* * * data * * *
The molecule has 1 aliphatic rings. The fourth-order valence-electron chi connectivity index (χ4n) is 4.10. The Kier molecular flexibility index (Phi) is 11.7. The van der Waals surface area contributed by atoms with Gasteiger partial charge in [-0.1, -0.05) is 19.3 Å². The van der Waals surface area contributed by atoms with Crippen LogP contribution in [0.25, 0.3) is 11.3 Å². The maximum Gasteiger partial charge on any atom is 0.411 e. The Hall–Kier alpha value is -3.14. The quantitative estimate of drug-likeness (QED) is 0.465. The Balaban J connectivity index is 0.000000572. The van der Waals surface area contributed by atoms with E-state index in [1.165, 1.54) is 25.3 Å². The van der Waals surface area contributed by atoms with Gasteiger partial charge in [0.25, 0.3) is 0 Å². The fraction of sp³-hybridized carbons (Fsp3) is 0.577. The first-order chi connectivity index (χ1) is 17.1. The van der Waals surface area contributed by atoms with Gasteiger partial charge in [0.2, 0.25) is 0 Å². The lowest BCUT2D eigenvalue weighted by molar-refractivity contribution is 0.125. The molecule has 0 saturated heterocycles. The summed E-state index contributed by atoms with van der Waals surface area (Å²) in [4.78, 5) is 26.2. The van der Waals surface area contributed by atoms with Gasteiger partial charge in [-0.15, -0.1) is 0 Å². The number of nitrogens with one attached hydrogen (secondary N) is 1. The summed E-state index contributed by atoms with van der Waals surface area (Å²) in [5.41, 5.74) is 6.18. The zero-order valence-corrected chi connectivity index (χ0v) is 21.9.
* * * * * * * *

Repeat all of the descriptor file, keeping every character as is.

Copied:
The molecule has 1 aliphatic rings. The fourth-order valence-electron chi connectivity index (χ4n) is 4.10. The Kier molecular flexibility index (Phi) is 11.7. The van der Waals surface area contributed by atoms with Gasteiger partial charge in [-0.1, -0.05) is 19.3 Å². The van der Waals surface area contributed by atoms with Crippen LogP contribution in [0.25, 0.3) is 11.3 Å². The maximum Gasteiger partial charge on any atom is 0.411 e. The Hall–Kier alpha value is -3.14. The quantitative estimate of drug-likeness (QED) is 0.465. The Balaban J connectivity index is 0.000000572. The van der Waals surface area contributed by atoms with E-state index in [1.165, 1.54) is 25.3 Å². The van der Waals surface area contributed by atoms with Gasteiger partial charge in [0.25, 0.3) is 0 Å². The fraction of sp³-hybridized carbons (Fsp3) is 0.577. The first-order chi connectivity index (χ1) is 17.1. The van der Waals surface area contributed by atoms with Gasteiger partial charge in [0.2, 0.25) is 0 Å². The lowest BCUT2D eigenvalue weighted by molar-refractivity contribution is 0.125. The molecule has 0 saturated heterocycles. The summed E-state index contributed by atoms with van der Waals surface area (Å²) in [4.78, 5) is 26.2. The van der Waals surface area contributed by atoms with Gasteiger partial charge in [-0.15, -0.1) is 0 Å². The number of nitrogens with one attached hydrogen (secondary N) is 1. The summed E-state index contributed by atoms with van der Waals surface area (Å²) in [5.41, 5.74) is 6.18. The zero-order valence-corrected chi connectivity index (χ0v) is 21.9.